David Dabydeen emigrated at an early age to England, where he won a scholarship for Cambridge University. He is now a professor of English literature at the University of Warwick. He lives and works alternately in England and Guyana, and he is his country's ambassador to UNESCO.
Dabydeen published three volumes of poetry: Slave song (1984), Coolie Odyssey (1988) and the epic poem Turner (1993). He also published four novels and two studies on the British artist William Hogarth, notably Hogarth's representation of negroes. Dabydeen is himself a descendant of coolies, i.e., hired labourers recruited from India.
Dabydeen's long poem Turner was inpired by the painting Slave Traders Ditching the Dead and the Dying with Hurricane Approaching by the English painter William Turner (1775-1851). John Ruskin, the famous art critic, possessed this picture for a while, but he found the scene so horrifying that he traded it for another painting. The horror is certainly part of Dabydeen's 600-verse poem. It tells the story of a still- or nearly still-born child of a slave girl and a slave-trader captain, a little boy thrown overboard and either drowning or surviving, either below or above the sea's surface, coming ashore from time to time and living the life of a slave, or joining the followers of an African prophet.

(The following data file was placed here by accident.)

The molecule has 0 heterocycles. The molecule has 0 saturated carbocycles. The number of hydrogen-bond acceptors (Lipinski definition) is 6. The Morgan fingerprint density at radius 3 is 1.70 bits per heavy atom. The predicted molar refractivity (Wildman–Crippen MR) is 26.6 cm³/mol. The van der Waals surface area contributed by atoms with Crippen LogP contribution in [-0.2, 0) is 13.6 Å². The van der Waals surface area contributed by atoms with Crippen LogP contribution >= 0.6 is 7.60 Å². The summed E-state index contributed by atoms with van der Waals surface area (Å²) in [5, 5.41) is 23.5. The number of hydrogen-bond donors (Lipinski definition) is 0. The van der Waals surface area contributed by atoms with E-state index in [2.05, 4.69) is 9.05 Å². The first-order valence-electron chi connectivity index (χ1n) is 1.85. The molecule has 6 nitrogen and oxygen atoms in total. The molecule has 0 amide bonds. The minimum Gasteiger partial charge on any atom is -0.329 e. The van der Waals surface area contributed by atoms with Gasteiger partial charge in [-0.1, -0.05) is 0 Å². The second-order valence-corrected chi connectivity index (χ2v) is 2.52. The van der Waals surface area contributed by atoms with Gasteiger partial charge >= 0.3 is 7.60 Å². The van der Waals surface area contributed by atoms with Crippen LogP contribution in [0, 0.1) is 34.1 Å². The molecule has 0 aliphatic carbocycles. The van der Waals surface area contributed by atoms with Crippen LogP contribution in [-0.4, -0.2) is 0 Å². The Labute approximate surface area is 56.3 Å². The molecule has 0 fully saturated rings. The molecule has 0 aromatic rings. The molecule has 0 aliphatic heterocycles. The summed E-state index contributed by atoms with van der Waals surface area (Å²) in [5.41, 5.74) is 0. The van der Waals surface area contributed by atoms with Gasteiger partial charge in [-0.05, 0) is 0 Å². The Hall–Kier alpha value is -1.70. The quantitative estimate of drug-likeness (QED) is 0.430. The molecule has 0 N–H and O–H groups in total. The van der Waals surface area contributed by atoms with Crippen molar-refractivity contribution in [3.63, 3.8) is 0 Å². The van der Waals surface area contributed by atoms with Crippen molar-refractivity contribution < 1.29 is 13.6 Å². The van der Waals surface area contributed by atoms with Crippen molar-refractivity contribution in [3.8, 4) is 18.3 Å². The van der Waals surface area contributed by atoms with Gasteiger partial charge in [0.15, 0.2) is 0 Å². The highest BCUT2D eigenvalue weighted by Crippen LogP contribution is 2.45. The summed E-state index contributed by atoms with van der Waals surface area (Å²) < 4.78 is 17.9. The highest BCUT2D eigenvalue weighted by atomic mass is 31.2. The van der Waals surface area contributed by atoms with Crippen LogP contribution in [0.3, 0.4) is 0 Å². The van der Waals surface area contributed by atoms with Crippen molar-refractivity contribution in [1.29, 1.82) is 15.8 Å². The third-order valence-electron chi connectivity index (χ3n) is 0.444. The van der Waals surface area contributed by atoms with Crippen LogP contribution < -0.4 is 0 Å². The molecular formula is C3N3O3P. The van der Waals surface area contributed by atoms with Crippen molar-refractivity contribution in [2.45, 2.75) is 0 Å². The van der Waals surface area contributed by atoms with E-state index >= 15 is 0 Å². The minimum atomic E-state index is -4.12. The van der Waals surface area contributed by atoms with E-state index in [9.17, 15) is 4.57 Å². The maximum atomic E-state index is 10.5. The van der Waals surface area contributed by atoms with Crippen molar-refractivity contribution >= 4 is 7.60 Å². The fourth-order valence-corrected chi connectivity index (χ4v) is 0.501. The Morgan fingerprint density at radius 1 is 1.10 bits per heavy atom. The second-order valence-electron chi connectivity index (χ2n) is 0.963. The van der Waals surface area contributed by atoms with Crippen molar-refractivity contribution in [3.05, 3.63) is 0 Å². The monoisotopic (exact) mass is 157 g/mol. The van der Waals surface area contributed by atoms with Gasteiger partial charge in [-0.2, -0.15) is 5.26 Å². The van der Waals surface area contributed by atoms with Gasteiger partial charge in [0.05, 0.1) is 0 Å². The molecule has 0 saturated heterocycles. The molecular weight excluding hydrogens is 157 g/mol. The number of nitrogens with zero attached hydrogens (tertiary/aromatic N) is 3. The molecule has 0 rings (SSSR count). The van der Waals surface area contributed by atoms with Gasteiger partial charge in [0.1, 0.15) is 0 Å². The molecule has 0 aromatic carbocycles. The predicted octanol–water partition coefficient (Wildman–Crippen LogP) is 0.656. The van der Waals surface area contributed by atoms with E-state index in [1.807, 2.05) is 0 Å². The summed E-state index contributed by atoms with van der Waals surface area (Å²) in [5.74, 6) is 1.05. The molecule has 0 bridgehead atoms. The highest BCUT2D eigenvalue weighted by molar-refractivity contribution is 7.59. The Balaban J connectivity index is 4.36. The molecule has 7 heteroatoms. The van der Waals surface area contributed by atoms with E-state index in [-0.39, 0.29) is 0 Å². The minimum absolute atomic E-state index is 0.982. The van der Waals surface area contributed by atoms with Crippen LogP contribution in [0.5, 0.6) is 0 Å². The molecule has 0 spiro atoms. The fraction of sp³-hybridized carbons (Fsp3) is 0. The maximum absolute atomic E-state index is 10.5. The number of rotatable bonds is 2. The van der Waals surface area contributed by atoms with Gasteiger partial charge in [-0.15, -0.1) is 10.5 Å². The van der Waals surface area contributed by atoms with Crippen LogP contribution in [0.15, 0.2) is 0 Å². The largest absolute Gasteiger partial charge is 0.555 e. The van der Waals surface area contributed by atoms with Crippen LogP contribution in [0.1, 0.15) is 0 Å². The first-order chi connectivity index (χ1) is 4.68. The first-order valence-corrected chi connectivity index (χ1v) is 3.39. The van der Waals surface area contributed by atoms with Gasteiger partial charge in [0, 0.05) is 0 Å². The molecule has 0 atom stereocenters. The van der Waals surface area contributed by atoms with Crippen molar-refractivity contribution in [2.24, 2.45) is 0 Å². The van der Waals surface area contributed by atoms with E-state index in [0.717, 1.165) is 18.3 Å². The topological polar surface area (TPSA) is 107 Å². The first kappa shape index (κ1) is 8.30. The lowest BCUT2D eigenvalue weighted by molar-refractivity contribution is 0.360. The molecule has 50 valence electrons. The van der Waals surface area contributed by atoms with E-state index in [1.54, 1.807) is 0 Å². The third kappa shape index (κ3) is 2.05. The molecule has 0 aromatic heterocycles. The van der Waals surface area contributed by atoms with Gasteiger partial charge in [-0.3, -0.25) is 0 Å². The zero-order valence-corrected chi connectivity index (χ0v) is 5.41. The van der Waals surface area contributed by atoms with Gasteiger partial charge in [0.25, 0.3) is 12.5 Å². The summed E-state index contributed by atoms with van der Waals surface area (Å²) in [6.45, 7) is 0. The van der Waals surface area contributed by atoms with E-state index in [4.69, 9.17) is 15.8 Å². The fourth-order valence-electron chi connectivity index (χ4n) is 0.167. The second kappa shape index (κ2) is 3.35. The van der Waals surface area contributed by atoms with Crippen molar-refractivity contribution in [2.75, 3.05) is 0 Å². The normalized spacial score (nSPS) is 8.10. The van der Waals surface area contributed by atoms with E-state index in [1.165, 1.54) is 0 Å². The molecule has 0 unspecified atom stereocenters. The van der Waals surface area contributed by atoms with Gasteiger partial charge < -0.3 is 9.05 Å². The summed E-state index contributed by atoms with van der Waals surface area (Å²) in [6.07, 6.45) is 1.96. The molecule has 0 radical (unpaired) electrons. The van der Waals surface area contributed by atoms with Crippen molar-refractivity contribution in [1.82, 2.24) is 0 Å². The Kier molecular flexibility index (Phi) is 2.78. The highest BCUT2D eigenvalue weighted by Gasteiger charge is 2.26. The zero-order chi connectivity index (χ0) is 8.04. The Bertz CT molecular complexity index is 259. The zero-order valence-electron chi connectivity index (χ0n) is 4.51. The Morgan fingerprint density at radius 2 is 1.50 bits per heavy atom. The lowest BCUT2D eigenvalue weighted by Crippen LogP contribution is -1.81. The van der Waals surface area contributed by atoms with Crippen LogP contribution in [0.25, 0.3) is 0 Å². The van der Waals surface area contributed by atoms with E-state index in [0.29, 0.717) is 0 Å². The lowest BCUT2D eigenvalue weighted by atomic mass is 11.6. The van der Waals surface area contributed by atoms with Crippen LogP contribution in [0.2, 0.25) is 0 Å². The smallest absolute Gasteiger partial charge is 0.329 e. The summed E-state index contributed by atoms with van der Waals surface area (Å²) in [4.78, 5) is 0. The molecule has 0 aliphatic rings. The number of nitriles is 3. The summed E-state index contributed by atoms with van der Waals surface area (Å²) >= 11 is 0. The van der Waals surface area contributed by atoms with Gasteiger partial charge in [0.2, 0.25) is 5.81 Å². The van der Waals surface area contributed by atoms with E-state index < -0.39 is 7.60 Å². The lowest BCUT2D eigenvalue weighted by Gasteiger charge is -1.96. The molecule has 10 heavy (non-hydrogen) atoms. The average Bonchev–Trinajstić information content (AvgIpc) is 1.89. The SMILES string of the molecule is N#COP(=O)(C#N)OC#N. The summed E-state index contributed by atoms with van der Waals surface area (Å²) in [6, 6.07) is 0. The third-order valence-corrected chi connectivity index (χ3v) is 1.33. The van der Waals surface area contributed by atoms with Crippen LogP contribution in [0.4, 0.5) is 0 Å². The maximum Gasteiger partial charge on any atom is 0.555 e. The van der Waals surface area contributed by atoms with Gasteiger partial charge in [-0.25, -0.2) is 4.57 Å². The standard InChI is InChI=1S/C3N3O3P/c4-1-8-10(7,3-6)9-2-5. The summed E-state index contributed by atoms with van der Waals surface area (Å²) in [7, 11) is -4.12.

About Turner, Dabydeen himself has this to say: 'My poem focusses on the sunken head of the African in the foreground of Turner's picture. In Turner's seas (and in those of other painters) it has been drowned for centuries. When it wakes up, it can only partially recall the sources of its life, so it invents a body, a biography, and it populates an imaginary landscape.'
The narrative is flowing, hermetic, ambivalent. Turner assumes the role of the captain, or he may be the man keeping count of the number of slaves on board.
Dabydeen writes a superior, almost classical English style, without ever becoming 'English'. He once told an interviewer, 'I'm inclined to think that Britain has heavily depended on us for its material and cultural development. So when I say I want to be part of it, I mean I'm willing to admit that. To admit that I ('I' meaning not just myself but the tribe) have had an important say and influence in their development. The sense of belonging only comes if the British acknowledge this. In this respect there is no strain. At the end of the day one arrives at some kind of outlook: over the centuries our cultures have become so interwoven that you can't be a Guyanese without being a Brit, and you can't be a Brit without being a Guyanese, or a Caribbean.'.
[David Dabydeen took part in the Poetry International Festival Rotterdam 1999. This text was written on that occasion.]